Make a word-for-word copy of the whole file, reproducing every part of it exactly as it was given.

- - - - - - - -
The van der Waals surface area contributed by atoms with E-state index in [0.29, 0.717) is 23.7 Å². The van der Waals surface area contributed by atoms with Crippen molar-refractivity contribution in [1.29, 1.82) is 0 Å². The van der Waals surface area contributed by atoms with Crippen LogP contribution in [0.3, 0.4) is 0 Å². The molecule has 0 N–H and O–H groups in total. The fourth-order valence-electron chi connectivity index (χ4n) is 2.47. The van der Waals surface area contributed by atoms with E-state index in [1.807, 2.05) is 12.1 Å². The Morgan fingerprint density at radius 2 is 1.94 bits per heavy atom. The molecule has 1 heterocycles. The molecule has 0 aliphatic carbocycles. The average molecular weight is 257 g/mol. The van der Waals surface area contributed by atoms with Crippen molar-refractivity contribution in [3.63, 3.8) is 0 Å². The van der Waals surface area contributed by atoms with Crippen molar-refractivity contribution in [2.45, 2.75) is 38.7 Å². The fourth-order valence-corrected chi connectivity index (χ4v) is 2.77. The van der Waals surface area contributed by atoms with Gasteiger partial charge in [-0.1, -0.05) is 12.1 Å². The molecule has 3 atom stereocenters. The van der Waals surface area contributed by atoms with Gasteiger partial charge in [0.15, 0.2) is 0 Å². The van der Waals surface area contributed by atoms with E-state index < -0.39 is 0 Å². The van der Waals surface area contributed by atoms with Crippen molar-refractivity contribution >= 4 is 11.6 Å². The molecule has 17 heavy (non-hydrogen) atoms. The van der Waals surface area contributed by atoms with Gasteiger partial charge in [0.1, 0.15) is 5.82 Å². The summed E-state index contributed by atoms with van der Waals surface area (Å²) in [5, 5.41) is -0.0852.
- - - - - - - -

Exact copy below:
The van der Waals surface area contributed by atoms with E-state index in [0.29, 0.717) is 23.7 Å². The van der Waals surface area contributed by atoms with Crippen molar-refractivity contribution in [1.29, 1.82) is 0 Å². The van der Waals surface area contributed by atoms with Crippen LogP contribution in [0.3, 0.4) is 0 Å². The molecule has 0 N–H and O–H groups in total. The fourth-order valence-electron chi connectivity index (χ4n) is 2.47. The van der Waals surface area contributed by atoms with E-state index in [1.807, 2.05) is 12.1 Å². The Morgan fingerprint density at radius 2 is 1.94 bits per heavy atom. The molecule has 1 heterocycles. The molecule has 0 aliphatic carbocycles. The average molecular weight is 257 g/mol. The van der Waals surface area contributed by atoms with Crippen molar-refractivity contribution in [3.63, 3.8) is 0 Å². The van der Waals surface area contributed by atoms with Crippen molar-refractivity contribution in [2.45, 2.75) is 38.7 Å². The fourth-order valence-corrected chi connectivity index (χ4v) is 2.77. The van der Waals surface area contributed by atoms with Gasteiger partial charge in [-0.1, -0.05) is 12.1 Å². The molecule has 3 atom stereocenters. The van der Waals surface area contributed by atoms with Gasteiger partial charge in [0.15, 0.2) is 0 Å². The van der Waals surface area contributed by atoms with E-state index < -0.39 is 0 Å². The van der Waals surface area contributed by atoms with Crippen molar-refractivity contribution >= 4 is 11.6 Å². The molecule has 17 heavy (non-hydrogen) atoms. The van der Waals surface area contributed by atoms with Gasteiger partial charge in [0.1, 0.15) is 5.82 Å². The summed E-state index contributed by atoms with van der Waals surface area (Å²) in [5, 5.41) is -0.0852.